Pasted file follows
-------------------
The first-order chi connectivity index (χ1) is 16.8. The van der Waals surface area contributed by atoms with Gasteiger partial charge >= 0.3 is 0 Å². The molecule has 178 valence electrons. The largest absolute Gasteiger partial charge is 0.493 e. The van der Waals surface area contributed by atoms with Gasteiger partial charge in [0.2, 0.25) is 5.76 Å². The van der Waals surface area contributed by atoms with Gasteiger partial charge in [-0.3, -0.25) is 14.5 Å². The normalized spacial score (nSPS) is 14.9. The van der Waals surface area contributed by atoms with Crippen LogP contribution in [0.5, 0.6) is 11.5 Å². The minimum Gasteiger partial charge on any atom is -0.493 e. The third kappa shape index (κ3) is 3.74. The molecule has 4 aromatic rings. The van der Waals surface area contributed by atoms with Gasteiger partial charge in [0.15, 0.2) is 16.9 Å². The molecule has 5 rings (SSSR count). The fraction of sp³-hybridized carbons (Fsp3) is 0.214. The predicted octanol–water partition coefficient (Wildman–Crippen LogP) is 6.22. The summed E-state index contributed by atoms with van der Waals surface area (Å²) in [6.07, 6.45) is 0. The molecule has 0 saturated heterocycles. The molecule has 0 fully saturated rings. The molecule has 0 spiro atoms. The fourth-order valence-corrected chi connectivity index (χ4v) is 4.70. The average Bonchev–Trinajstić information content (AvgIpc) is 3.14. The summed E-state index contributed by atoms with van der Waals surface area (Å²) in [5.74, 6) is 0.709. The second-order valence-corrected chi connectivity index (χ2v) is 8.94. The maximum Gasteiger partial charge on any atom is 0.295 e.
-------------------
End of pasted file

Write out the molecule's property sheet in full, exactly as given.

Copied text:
The first-order chi connectivity index (χ1) is 16.8. The van der Waals surface area contributed by atoms with Gasteiger partial charge >= 0.3 is 0 Å². The molecule has 178 valence electrons. The largest absolute Gasteiger partial charge is 0.493 e. The van der Waals surface area contributed by atoms with Gasteiger partial charge in [0.2, 0.25) is 5.76 Å². The van der Waals surface area contributed by atoms with Gasteiger partial charge in [-0.3, -0.25) is 14.5 Å². The normalized spacial score (nSPS) is 14.9. The van der Waals surface area contributed by atoms with Crippen LogP contribution in [0.5, 0.6) is 11.5 Å². The minimum Gasteiger partial charge on any atom is -0.493 e. The third kappa shape index (κ3) is 3.74. The molecule has 4 aromatic rings. The van der Waals surface area contributed by atoms with Gasteiger partial charge in [0.15, 0.2) is 16.9 Å². The molecule has 5 rings (SSSR count). The fraction of sp³-hybridized carbons (Fsp3) is 0.214. The predicted octanol–water partition coefficient (Wildman–Crippen LogP) is 6.22. The summed E-state index contributed by atoms with van der Waals surface area (Å²) in [6.07, 6.45) is 0. The molecule has 0 saturated heterocycles. The molecule has 0 fully saturated rings. The molecule has 0 spiro atoms. The fourth-order valence-corrected chi connectivity index (χ4v) is 4.70. The average Bonchev–Trinajstić information content (AvgIpc) is 3.14. The summed E-state index contributed by atoms with van der Waals surface area (Å²) in [5.74, 6) is 0.709. The second-order valence-corrected chi connectivity index (χ2v) is 8.94. The maximum Gasteiger partial charge on any atom is 0.295 e.